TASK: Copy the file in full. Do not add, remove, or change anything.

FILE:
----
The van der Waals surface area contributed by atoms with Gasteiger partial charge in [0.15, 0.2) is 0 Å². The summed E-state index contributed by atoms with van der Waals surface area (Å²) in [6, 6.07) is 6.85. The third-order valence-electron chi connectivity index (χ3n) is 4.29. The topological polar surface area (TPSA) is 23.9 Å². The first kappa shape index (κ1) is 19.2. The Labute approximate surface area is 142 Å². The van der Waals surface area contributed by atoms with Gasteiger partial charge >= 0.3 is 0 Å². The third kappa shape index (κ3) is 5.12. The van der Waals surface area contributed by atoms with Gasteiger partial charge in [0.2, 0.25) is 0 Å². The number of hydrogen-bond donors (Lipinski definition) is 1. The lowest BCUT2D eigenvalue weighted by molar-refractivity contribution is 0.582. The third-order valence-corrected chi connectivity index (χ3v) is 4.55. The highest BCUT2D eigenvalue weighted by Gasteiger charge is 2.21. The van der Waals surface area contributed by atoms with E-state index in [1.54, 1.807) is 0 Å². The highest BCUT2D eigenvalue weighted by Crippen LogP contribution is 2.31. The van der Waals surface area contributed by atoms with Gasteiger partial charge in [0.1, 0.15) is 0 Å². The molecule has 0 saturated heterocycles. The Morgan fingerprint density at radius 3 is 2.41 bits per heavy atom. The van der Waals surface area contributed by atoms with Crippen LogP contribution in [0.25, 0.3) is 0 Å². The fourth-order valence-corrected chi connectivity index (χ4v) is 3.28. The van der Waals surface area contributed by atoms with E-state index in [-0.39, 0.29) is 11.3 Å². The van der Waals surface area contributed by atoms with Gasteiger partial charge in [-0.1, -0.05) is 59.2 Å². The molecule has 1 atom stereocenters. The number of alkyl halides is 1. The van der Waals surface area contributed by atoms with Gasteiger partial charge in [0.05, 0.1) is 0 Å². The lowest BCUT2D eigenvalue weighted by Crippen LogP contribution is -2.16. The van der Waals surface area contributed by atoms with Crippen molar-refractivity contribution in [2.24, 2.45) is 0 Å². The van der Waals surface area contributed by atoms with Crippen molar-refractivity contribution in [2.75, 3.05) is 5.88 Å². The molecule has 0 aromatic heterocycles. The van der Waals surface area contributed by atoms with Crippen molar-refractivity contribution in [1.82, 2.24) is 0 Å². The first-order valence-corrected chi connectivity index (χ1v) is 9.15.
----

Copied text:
The van der Waals surface area contributed by atoms with Gasteiger partial charge in [0.15, 0.2) is 0 Å². The summed E-state index contributed by atoms with van der Waals surface area (Å²) in [6, 6.07) is 6.85. The third-order valence-electron chi connectivity index (χ3n) is 4.29. The topological polar surface area (TPSA) is 23.9 Å². The first kappa shape index (κ1) is 19.2. The Labute approximate surface area is 142 Å². The van der Waals surface area contributed by atoms with Gasteiger partial charge >= 0.3 is 0 Å². The third kappa shape index (κ3) is 5.12. The van der Waals surface area contributed by atoms with Gasteiger partial charge in [0.2, 0.25) is 0 Å². The number of hydrogen-bond donors (Lipinski definition) is 1. The lowest BCUT2D eigenvalue weighted by molar-refractivity contribution is 0.582. The third-order valence-corrected chi connectivity index (χ3v) is 4.55. The highest BCUT2D eigenvalue weighted by Gasteiger charge is 2.21. The van der Waals surface area contributed by atoms with E-state index in [1.54, 1.807) is 0 Å². The highest BCUT2D eigenvalue weighted by Crippen LogP contribution is 2.31. The van der Waals surface area contributed by atoms with Gasteiger partial charge in [0.1, 0.15) is 0 Å². The molecule has 0 saturated heterocycles. The Morgan fingerprint density at radius 3 is 2.41 bits per heavy atom. The van der Waals surface area contributed by atoms with Crippen LogP contribution in [0.25, 0.3) is 0 Å². The fourth-order valence-corrected chi connectivity index (χ4v) is 3.28. The van der Waals surface area contributed by atoms with E-state index in [-0.39, 0.29) is 11.3 Å². The van der Waals surface area contributed by atoms with Gasteiger partial charge in [-0.1, -0.05) is 59.2 Å². The molecule has 1 atom stereocenters. The number of alkyl halides is 1. The van der Waals surface area contributed by atoms with Gasteiger partial charge in [0.05, 0.1) is 0 Å². The lowest BCUT2D eigenvalue weighted by Crippen LogP contribution is -2.16. The van der Waals surface area contributed by atoms with Crippen molar-refractivity contribution in [2.24, 2.45) is 0 Å². The van der Waals surface area contributed by atoms with Crippen molar-refractivity contribution in [2.75, 3.05) is 5.88 Å². The molecule has 0 aromatic heterocycles. The van der Waals surface area contributed by atoms with Crippen molar-refractivity contribution in [1.82, 2.24) is 0 Å². The first-order valence-corrected chi connectivity index (χ1v) is 9.15.